A correspondent named Jitendra Pant recently asked me to elaborate on the etymology of whole:
Dear Jonathon, I am wondering why whole has a spelling beginning with ‘w’ and not just ‘hole’. Online checking suggests that ‘hole’ and ‘whole’ did have related origins, but departed around the 15th century, when ‘wh’ was introduced. https://www.etymonline.com/word/whole doesn’t say why. The Am Heritage concurs for hal, hole. And a 5-year-old nephew asked, so I am counting on your reply. Thank you!
I certainly don’t want to disappoint Jitendra’s nephew, so here goes.
It’s true that the word whole didn’t originally have the w, but it’s not actually related to hole. As the Online Etymology Dictionary, whole comes from the Old English hal and is related to the German heil. Related words without the w can still be seen in heal, hale, and health. These words apparently all go back to a Proto-Indo-European root *kailo-, ‘whole, uninjured, of good omen’.
Hole, on the other hand, goes back to a different Proto-Indo-European root, *kel-, meaning ‘to cover, conceal, save’. Eventually this developed into the ‘cave, hollow place’ sense. Hole was generally spelled hol in Old English, so the two words were not originally homophones. It wasn’t until Middle English that they started to converge in spelling and pronunciation.
So where do we get that unetymological w in whole? In the entry for whole, the Online Etymology Dictionary simply says that the wh- spelling arose in the early 15th century. In the entry for wh-, it says that the wh spelling was sometimes added to borrowed words like whiskey and native words formerly spelled with only w- or h- like whole and whore. It even threatened to spread to words like home and hot. It doesn’t explain why this spelling took off, but The Oxford English Dictionary provides a clue.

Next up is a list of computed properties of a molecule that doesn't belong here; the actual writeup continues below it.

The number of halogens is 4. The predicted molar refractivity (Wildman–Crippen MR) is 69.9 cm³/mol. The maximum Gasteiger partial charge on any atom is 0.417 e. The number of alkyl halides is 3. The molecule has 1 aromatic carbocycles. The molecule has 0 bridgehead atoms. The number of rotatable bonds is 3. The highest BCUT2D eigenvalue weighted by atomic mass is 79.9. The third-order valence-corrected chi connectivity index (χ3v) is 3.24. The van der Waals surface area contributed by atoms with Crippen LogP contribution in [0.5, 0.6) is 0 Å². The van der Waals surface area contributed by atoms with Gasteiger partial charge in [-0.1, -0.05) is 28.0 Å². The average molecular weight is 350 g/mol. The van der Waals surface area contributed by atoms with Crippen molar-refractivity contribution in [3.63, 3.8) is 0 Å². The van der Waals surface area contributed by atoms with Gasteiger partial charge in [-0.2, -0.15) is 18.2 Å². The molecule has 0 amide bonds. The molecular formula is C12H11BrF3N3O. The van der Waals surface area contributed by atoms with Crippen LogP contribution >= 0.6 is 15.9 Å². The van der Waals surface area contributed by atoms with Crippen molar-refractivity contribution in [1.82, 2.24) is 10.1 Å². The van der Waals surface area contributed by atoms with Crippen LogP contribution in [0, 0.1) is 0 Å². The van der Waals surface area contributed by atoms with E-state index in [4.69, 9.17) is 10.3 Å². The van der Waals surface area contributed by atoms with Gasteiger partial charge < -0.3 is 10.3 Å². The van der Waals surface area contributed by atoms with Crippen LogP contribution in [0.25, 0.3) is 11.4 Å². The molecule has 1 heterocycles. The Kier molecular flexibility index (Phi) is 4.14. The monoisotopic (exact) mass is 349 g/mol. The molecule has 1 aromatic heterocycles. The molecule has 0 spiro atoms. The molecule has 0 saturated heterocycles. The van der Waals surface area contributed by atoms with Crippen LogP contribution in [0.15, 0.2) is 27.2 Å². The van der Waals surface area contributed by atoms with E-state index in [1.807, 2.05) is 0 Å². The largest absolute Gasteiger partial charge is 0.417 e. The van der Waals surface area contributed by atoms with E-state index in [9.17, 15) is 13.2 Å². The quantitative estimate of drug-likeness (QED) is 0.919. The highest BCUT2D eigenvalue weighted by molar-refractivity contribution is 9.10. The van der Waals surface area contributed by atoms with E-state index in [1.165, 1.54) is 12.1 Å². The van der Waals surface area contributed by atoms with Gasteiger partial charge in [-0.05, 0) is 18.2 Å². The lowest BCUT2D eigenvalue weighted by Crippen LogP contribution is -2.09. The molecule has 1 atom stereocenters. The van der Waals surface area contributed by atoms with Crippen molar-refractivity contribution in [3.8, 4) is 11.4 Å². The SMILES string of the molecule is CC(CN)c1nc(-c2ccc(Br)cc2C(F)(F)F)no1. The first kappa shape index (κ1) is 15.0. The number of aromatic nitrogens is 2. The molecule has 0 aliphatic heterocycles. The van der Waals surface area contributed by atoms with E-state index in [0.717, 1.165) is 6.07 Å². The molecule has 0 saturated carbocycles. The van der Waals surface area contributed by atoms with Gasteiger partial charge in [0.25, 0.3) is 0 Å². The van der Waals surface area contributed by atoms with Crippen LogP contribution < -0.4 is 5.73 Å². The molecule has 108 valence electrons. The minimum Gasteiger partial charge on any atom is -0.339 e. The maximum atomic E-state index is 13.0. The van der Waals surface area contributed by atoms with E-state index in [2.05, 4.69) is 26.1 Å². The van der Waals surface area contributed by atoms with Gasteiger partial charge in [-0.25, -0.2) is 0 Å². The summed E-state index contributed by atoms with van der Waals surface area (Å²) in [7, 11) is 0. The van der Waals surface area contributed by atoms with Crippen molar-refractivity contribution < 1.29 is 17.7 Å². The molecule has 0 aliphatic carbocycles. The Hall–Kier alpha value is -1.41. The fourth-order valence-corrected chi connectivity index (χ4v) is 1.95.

Under the entry for whole, it says, “Spellings with initial wh- appear in the mid 15th cent. and reflect development of a w-glide chiefly before long open ǭ (see discussion at wh n.), sometimes followed by loss of the initial h-.” That is, people started spelling it with a w- because they had started saying it with a w.
The entry for wh elaborates on this a little, saying that in the early 15th century, wh- started appearing in a lot of words beginning with ho-, including home, hot, and holy, the last of which appears as wholy in William Tyndale’s 1526 translation of the Bible. The pronunciation of these words with the w survives in some dialects, but it apparently fell out of Standard English fairly quickly, leaving only whole and whore with the modified spelling but the original pronunciation with h.
Interestingly, a similar change happened around the same time to words beginning with o. The word one began to appear with a w around 1450 (Tyndale has it as won), as did oat and oak. Only one kept the pronunciation with the w in Standard English (though it didn’t keep the won spelling), though, again, dialectal pronunciations of the other words with w can still be found.
The older pronunciation of one with a long o and no w can still be found in compounds and derived forms like only, alone, and atone, though the modern descendent of the w-less form of one is the enclitic ‘un (as in young’uns).
It’s not clear to me if these two changes—the addition of a w in words beginning with ho and the addition of a w in words beginning with o—are really the same change or are just two related changes that happened around the same time. Either way, it’s interesting to see the way they left their mark on the spelling and pronunciation of a few words, even after they had otherwise vanished from Standard English.